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Proposed School Budgets Push Property Taxes Up

Town meeting day is now just days away. For many of you school budgets will be a big deal. This year many towns will be hit with a proposal that could significantly increase your property taxes.
MONTPELIER, Vt. - Town meeting day is now just days away. For many of you school budgets will be a big deal.
This year many towns will be hit with a proposal that could significantly increase your property taxes.
But just how much really depends on what school budgets are passed on Tuesday.

Numbers, decimals, and a lot of percent’s can seem like a headache. But the break down is much simpler than it seems.

The first step, each town votes on a school budget on Town Meeting Day.
Then the state calculates how much money must be raised to meet the needs of all the state's schools.
That's divided per student in each town. That amount is otherwise known as per pupil spending, which then determines how much you pay in property taxes. So basically, how much your school spends per pupil, determines how much you pay in property taxes. The more your local school spends-the more you owe.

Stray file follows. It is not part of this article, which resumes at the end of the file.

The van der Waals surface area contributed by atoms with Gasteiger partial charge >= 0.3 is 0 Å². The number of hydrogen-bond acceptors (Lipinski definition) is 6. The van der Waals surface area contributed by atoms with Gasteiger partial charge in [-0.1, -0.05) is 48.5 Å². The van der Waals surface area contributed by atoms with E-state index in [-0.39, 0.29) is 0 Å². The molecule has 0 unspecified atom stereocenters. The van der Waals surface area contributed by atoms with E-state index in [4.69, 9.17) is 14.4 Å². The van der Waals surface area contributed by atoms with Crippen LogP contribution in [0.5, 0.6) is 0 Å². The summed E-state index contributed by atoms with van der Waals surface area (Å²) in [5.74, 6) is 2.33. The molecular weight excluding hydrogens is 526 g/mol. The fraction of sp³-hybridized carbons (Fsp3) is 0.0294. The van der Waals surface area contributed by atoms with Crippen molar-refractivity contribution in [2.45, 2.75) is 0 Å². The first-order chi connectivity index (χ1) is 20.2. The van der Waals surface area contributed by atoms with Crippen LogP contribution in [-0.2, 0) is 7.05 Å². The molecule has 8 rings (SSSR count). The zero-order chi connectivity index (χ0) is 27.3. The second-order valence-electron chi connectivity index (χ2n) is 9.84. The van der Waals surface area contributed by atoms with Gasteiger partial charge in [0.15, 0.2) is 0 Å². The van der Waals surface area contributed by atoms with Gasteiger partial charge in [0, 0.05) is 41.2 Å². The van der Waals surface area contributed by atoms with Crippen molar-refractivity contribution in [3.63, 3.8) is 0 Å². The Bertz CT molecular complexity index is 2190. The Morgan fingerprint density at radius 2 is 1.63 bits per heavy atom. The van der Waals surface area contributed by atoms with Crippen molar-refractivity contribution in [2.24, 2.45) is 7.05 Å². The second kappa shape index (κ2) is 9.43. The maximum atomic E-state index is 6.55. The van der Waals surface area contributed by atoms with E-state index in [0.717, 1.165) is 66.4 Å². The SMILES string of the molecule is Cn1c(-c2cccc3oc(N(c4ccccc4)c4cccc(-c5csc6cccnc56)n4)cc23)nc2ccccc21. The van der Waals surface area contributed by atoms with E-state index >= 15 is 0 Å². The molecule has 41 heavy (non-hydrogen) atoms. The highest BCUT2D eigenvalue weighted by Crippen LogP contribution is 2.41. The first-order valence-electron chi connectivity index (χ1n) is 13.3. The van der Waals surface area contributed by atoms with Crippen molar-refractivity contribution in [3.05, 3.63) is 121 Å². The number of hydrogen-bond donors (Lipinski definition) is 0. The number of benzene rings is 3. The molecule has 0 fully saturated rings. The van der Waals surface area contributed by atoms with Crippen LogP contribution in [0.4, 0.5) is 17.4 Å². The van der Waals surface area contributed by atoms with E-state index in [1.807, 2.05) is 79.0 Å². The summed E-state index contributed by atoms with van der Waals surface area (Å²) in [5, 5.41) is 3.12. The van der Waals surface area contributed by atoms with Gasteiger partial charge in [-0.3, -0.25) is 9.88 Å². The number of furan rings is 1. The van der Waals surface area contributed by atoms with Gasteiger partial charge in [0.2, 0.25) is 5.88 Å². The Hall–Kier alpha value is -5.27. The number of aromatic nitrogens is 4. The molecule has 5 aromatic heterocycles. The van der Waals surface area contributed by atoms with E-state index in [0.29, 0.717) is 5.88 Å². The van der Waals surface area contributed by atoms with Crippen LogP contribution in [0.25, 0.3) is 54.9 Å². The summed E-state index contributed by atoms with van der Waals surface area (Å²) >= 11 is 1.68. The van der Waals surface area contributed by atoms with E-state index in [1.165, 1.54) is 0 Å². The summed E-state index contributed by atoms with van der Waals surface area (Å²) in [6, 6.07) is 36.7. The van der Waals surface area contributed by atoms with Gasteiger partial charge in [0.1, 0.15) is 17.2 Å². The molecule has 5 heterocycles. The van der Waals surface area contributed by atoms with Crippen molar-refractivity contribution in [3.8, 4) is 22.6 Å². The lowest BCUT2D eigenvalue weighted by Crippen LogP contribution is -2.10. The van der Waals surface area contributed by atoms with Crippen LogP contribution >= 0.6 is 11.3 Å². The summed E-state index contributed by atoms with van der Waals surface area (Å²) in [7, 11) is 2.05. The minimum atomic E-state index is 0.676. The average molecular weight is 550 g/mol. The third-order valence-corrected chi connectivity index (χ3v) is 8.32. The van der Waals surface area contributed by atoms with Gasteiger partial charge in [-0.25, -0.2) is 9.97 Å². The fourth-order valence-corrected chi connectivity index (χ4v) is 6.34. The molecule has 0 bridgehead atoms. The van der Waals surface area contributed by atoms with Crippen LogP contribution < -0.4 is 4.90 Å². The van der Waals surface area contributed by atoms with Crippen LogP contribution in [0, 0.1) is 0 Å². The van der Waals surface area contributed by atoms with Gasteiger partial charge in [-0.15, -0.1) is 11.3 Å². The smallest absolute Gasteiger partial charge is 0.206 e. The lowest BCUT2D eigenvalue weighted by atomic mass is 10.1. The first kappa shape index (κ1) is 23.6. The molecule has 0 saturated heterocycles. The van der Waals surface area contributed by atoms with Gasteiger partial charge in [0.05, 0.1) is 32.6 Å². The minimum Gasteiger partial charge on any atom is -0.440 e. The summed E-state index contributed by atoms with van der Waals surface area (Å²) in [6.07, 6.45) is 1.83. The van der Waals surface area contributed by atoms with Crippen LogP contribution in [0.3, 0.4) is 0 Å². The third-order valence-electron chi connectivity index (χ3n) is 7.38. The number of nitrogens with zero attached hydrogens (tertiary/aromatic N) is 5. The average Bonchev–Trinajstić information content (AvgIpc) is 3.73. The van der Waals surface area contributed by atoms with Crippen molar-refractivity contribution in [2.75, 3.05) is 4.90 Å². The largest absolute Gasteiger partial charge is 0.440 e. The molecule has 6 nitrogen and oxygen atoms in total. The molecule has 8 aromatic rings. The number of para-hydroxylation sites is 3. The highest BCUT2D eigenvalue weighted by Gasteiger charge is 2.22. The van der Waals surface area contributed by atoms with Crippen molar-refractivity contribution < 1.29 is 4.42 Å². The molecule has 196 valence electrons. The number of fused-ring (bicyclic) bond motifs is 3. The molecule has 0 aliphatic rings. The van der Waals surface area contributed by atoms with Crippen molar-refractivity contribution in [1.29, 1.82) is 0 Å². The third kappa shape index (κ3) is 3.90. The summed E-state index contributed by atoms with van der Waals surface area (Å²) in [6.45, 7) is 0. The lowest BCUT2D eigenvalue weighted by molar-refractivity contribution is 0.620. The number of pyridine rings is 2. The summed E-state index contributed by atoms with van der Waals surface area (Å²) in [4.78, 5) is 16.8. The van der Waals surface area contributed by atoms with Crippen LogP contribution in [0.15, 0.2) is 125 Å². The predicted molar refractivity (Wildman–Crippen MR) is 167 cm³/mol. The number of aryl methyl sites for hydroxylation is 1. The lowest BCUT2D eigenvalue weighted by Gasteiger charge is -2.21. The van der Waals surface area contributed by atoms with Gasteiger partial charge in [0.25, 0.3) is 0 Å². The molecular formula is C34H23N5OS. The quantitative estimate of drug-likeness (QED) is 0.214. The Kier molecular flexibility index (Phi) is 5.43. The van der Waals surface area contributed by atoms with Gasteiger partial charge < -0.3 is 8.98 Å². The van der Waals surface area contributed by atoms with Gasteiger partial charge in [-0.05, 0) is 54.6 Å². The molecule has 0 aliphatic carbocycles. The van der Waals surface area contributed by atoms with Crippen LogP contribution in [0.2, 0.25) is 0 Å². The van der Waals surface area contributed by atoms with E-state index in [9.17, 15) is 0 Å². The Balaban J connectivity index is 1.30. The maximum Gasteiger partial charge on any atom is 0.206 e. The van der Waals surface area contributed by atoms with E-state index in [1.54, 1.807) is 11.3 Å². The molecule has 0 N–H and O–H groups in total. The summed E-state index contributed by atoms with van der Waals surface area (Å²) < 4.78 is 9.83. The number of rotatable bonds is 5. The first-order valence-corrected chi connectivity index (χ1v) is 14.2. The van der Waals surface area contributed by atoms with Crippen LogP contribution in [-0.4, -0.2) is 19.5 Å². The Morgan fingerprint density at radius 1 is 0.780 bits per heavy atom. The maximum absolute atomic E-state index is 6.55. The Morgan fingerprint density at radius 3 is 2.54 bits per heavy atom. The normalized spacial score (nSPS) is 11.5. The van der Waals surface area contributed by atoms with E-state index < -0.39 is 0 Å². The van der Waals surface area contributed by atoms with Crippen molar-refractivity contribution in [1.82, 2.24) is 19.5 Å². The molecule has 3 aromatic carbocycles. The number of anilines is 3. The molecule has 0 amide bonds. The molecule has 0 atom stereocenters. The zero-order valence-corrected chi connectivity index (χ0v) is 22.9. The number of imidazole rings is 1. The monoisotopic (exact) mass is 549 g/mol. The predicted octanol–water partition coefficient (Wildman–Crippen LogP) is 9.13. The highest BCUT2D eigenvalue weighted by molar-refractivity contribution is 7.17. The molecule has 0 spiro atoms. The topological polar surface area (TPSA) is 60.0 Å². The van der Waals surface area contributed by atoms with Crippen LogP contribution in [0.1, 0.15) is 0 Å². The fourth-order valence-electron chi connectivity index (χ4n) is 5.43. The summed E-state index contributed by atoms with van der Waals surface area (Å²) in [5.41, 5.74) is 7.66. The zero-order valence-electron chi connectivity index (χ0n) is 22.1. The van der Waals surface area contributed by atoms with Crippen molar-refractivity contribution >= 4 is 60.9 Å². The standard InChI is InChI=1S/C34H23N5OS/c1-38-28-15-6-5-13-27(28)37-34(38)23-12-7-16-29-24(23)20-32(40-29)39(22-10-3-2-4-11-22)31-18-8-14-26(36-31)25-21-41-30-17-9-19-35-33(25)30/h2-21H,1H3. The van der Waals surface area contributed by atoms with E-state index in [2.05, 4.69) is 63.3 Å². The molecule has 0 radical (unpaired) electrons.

And just because a school budget doesn't rise significantly taxes could still go up -even if the number of students goes down.


“This year more than ever there are several other things at play, which mean that even if a town votes no increase in their school budget, their taxes will go up,” said Steve Dale, the Executive Director of the Vermont School Board Association.

Dale says there are three main factors that are increasing property taxes this year.
Last year there was a 19 million dollar education fund surplus, one-time money that helped keep taxes from going up significantly. The state doesn't have that money this year and Dale says money from things like lottery and sales tax is down too.

“The third major sort of external variable is that property values, the way we calculate property values, they are still down a little bit from where they were before,” said Dale.

To meet demands in education spending, state leaders are proposing a 7-cent increase in the Homestead Tax Rate.
Factoring in that 7-cents many towns face a significant increase on their property tax bill.
Some of the highest proposed property tax increases are in Chittenden County:
Underhill- 15%
St. George- 14.5%
Underhill ID/Jericho- 13.7%
Huntington - 12%
Richmond -11.75%

“I would be surprised if there were wild fluctuations from what has been anticipated,” said Dale.

Dale says no matter which way you vote on your school's budget on Tuesday, your property taxes will go up.

Law makers plan to determine what the Homestead Tax Rate will be after Town Meeting Day.

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